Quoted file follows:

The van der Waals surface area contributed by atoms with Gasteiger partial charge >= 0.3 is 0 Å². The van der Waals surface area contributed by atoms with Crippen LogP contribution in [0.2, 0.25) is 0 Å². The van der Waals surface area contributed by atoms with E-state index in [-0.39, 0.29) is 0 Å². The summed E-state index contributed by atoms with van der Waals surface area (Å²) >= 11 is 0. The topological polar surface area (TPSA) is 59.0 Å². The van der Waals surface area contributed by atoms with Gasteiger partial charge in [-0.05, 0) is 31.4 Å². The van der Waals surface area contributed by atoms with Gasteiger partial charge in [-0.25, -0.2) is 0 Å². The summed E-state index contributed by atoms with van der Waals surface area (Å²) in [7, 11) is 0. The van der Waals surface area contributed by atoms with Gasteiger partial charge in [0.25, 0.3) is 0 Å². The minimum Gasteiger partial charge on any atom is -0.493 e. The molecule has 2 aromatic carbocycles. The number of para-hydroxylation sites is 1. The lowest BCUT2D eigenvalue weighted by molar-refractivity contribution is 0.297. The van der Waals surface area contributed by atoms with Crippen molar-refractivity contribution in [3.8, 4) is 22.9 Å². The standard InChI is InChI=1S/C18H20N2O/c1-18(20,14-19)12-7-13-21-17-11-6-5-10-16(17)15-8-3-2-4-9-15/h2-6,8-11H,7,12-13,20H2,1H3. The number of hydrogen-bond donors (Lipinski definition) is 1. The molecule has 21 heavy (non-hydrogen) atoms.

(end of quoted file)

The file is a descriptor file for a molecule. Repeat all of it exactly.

The van der Waals surface area contributed by atoms with Gasteiger partial charge >= 0.3 is 0 Å². The van der Waals surface area contributed by atoms with Crippen LogP contribution in [0.2, 0.25) is 0 Å². The van der Waals surface area contributed by atoms with E-state index in [-0.39, 0.29) is 0 Å². The summed E-state index contributed by atoms with van der Waals surface area (Å²) >= 11 is 0. The topological polar surface area (TPSA) is 59.0 Å². The van der Waals surface area contributed by atoms with Gasteiger partial charge in [-0.05, 0) is 31.4 Å². The van der Waals surface area contributed by atoms with Gasteiger partial charge in [-0.25, -0.2) is 0 Å². The summed E-state index contributed by atoms with van der Waals surface area (Å²) in [7, 11) is 0. The van der Waals surface area contributed by atoms with Gasteiger partial charge in [0.25, 0.3) is 0 Å². The minimum Gasteiger partial charge on any atom is -0.493 e. The molecule has 2 aromatic carbocycles. The number of para-hydroxylation sites is 1. The lowest BCUT2D eigenvalue weighted by molar-refractivity contribution is 0.297. The van der Waals surface area contributed by atoms with Crippen molar-refractivity contribution in [3.8, 4) is 22.9 Å². The standard InChI is InChI=1S/C18H20N2O/c1-18(20,14-19)12-7-13-21-17-11-6-5-10-16(17)15-8-3-2-4-9-15/h2-6,8-11H,7,12-13,20H2,1H3. The number of hydrogen-bond donors (Lipinski definition) is 1. The molecule has 21 heavy (non-hydrogen) atoms.